WOVEN IN MOONLIGHT

January 7th 2020 | Page Street Publishing

A lush tapestry of magic, romance, and revolución, drawing inspiration from Bolivian politics and history.

Ximena is the decoy Condesa, a stand-in for the last remaining Illustrian royal. Her people lost everything when the usurper, Atoc, used an ancient relic to summon ghosts and drive the Illustrians from La Ciudad. Now Ximena’s motivated by her insatiable thirst for revenge, and her rare ability to spin thread from moonlight. When Atoc demands the real Condesa’s hand in marriage, it’s Ximena’s duty to go in her stead. She relishes the chance, as Illustrian spies have reported that Atoc’s no longer carrying his deadly relic.

If Ximena can find it, she can return the true aristócrata to their rightful place. She hunts for the relic, using her weaving ability to hide messages in tapestries for the resistance. But when a masked vigilante, a warm-hearted princess, and a thoughtful healerchallenge Ximena, her mission becomes more complicated. There could be a way to overthrow the usurper without starting another war, but only if Ximena turns her back on revenge—and her Condesa.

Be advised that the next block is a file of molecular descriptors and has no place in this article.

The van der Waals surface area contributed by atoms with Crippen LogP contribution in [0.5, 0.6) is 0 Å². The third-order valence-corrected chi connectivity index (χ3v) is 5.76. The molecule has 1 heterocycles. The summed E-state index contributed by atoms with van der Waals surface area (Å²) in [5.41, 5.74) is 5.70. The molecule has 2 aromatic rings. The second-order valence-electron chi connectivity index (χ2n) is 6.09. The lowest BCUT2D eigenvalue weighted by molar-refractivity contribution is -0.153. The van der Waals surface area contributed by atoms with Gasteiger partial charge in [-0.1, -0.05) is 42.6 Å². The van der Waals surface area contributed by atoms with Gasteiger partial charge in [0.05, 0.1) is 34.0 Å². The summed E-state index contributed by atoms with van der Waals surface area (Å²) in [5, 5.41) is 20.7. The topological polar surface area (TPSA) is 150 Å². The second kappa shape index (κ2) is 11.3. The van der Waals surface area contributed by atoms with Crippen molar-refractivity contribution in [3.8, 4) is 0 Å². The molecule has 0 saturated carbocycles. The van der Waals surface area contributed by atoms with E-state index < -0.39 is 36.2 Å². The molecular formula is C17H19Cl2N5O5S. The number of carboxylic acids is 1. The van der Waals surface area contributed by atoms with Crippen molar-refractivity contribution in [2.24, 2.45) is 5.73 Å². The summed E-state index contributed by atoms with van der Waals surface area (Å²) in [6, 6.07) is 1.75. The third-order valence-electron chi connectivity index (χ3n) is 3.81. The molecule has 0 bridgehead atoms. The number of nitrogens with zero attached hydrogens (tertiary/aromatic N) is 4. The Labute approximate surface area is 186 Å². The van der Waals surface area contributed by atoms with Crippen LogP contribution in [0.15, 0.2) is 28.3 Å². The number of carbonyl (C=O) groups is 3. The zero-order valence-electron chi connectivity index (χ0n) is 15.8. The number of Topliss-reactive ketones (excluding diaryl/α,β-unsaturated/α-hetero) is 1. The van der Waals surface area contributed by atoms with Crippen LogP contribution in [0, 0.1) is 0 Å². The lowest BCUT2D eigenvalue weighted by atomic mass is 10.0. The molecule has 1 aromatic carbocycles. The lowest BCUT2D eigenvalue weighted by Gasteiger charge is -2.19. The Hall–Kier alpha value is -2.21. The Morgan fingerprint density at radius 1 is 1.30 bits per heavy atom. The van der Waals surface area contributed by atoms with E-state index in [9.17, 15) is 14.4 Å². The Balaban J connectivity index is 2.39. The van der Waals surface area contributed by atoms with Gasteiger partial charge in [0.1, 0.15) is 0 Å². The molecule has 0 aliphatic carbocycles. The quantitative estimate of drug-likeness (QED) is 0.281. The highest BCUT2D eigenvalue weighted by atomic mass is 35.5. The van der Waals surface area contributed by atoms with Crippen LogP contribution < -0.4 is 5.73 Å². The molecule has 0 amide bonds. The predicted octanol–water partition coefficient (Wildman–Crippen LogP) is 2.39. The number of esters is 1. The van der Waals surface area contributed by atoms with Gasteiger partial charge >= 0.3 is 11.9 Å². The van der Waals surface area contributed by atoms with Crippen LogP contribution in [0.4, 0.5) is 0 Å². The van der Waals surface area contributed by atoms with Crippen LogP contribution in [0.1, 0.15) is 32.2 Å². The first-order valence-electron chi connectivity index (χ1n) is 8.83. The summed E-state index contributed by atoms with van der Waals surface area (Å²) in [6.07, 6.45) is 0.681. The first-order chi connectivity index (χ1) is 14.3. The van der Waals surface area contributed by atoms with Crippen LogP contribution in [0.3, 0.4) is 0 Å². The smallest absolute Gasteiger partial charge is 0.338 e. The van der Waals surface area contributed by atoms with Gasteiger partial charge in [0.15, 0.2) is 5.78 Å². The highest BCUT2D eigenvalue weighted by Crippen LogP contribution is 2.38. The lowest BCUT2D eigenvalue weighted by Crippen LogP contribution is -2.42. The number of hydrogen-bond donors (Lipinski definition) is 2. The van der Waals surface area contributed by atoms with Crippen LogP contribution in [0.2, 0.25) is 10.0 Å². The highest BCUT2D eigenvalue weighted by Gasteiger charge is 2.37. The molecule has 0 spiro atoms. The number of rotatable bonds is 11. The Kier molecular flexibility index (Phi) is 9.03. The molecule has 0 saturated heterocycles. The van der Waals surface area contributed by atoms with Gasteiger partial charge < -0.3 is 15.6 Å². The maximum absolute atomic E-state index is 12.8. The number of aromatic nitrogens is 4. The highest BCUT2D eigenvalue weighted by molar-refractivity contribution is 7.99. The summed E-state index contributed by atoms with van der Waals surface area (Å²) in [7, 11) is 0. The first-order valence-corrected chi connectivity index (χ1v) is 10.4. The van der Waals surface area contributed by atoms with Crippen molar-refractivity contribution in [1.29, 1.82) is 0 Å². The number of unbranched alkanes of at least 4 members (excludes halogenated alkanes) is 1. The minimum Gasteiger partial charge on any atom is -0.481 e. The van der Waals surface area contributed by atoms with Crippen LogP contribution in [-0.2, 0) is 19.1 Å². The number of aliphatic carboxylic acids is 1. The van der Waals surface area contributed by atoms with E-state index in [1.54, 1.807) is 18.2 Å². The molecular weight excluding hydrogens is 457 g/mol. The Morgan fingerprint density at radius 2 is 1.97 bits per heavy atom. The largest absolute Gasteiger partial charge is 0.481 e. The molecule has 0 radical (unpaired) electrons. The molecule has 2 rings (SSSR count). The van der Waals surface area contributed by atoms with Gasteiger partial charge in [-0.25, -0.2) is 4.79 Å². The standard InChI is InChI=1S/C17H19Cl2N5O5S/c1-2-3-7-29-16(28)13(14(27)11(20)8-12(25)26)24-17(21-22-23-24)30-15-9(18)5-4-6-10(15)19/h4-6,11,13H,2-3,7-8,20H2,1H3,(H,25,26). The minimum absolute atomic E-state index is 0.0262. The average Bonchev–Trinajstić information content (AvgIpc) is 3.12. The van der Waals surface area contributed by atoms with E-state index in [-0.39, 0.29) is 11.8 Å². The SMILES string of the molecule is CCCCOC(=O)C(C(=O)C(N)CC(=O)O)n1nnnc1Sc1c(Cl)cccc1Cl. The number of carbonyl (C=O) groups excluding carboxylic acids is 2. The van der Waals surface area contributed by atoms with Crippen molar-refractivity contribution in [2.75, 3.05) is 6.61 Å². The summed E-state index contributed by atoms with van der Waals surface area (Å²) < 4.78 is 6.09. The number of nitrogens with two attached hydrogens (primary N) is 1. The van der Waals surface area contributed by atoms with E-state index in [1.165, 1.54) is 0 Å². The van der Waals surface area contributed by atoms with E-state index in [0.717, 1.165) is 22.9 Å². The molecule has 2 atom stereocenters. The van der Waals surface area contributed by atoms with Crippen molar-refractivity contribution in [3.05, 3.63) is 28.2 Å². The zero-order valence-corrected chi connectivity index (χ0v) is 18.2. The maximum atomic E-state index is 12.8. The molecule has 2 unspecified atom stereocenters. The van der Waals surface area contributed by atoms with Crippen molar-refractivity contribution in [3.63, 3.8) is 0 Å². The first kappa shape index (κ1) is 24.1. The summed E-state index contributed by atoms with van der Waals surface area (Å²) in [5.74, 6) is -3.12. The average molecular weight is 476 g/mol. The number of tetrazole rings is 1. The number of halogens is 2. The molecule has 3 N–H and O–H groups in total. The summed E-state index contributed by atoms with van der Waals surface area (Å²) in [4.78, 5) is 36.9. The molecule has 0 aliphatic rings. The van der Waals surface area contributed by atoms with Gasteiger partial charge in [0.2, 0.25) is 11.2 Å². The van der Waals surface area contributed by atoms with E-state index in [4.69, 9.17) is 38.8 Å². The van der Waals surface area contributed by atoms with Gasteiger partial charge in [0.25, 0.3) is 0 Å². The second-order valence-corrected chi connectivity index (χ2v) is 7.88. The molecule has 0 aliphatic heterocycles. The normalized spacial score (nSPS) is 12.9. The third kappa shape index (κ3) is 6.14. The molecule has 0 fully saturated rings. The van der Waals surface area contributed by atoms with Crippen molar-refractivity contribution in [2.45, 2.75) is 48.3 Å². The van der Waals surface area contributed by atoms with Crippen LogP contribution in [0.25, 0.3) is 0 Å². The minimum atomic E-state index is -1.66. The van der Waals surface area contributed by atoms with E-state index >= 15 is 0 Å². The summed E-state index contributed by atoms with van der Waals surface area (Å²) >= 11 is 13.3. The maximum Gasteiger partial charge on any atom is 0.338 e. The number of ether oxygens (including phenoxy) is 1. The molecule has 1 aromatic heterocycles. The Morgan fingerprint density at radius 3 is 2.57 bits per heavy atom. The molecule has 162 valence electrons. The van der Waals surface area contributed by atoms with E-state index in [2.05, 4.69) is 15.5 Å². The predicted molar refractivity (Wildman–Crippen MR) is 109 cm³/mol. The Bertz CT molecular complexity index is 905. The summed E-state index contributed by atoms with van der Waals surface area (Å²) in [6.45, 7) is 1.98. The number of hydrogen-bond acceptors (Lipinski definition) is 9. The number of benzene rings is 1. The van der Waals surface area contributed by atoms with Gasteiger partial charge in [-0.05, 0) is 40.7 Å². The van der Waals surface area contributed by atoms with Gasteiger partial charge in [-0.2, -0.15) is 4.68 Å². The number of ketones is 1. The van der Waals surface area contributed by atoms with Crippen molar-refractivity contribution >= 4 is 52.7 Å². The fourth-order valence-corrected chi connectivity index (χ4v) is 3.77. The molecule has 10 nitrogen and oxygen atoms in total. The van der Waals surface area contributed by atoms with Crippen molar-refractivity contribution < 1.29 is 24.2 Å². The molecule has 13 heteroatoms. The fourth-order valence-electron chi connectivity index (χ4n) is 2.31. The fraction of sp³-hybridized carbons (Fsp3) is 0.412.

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Novel Aesthetics


EXTRAS

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INKASISA

WOVEN IN MOONLIGHT takes places in a land inspired by Bolivia called Inkasisa. The word is Quechua for “Royal Flower”, and best describes what I think and feel about Bolivia. It’s a lush country, filled with vivid hued mountains, sprawling jungles, and beautiful flowers.

The main setting in the story is La Ciudad Blanca, Spanish for The White City, which was modeled after Sucre. The buildings are painted white and crowned with earth colored tiles, making a picturesque visage.